A worrying new study claims that we could lose a third of parasite species by 2070, and that could be a big problem for our planet.
We reported recently on an alarming study from scientists at the University of California that found that a third of parasites could be wiped out on Earth by 2070. And while that may seem like reason to cheer, as no one likes ticks, fleas, tapeworms, lice, and other despicable creatures, there’s a few very important reasons why this development is very bad for the planet.
Parasites actually play a very important role in ecosystems, keeping wildlife populations under control and moving energy throughout the food chain. They’re also an indicator that scientists use to determine if an ecosystem is healthy, as parasites live complex life cycles that depend on host species. Signs of parasites can indicate a stable ecosystem with healthy animal diversity.
But that’s not an easy thing to communicate to the public. With parasites facing significant risk over the coming decades, it’s yet another sign why action needs to be taken now on climate change and global warming, scientists say, as the disruption to ecosystems could be extreme.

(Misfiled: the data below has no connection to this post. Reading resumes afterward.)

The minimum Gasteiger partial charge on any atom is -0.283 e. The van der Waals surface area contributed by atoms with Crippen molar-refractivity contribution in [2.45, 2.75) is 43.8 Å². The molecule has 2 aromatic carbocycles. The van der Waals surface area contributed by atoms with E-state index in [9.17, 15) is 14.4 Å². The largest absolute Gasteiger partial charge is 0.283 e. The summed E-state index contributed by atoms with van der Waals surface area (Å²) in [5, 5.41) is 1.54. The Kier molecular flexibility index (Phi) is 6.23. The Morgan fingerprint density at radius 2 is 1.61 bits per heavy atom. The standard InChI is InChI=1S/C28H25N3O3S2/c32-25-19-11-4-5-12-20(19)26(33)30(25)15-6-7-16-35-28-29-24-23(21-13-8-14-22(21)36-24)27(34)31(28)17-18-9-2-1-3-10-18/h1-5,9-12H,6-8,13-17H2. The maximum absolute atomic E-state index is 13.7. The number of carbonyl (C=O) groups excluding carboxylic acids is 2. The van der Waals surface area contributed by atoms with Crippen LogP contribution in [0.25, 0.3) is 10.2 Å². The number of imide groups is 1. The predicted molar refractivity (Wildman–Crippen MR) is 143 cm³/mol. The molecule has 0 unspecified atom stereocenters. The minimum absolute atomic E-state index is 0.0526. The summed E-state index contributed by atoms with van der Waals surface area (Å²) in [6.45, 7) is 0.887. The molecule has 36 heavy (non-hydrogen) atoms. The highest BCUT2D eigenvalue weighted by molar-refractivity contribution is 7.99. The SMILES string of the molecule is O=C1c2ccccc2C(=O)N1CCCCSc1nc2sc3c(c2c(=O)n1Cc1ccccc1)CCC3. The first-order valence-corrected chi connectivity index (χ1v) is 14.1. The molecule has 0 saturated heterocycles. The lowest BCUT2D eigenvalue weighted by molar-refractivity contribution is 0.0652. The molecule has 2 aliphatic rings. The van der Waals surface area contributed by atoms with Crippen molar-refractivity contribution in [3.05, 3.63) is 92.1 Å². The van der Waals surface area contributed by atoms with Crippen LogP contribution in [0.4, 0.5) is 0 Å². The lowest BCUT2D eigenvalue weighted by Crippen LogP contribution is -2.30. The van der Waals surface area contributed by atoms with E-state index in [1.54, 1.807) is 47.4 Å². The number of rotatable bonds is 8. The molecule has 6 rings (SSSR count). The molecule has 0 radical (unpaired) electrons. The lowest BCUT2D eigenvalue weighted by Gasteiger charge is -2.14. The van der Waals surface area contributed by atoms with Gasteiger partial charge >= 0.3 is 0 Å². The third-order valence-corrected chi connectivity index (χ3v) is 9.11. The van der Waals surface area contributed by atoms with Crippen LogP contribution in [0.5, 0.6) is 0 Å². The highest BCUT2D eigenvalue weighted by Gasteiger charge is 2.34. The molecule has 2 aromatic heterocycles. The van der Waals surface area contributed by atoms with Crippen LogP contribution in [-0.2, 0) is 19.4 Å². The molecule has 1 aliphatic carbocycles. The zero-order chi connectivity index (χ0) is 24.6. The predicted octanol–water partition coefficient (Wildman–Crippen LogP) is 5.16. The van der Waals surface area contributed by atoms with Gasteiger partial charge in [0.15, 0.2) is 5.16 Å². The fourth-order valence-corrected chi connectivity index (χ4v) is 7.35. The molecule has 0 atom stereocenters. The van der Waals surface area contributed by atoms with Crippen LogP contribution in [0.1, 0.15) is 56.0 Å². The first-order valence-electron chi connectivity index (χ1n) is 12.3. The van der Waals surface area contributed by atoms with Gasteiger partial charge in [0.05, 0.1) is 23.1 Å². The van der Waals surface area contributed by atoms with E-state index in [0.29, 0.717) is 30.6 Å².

“The analysis determined that parasites are even more threatened than the animal hosts they rely on,” reads the statement from the Smithsonian. “The most catastrophic model predicted that more than a third of parasite species worldwide could be lost by 2070. The most optimistic models predicted a loss of about 10 percent. …
“Parasites need to be included in conversations about conservation, and this study highlights their delicate position in complex ecosystems, the scientists say. …. Much of conservation biology focuses on single species, but it is important to keep in mind the goal of conserving ecosystems as a whole.”
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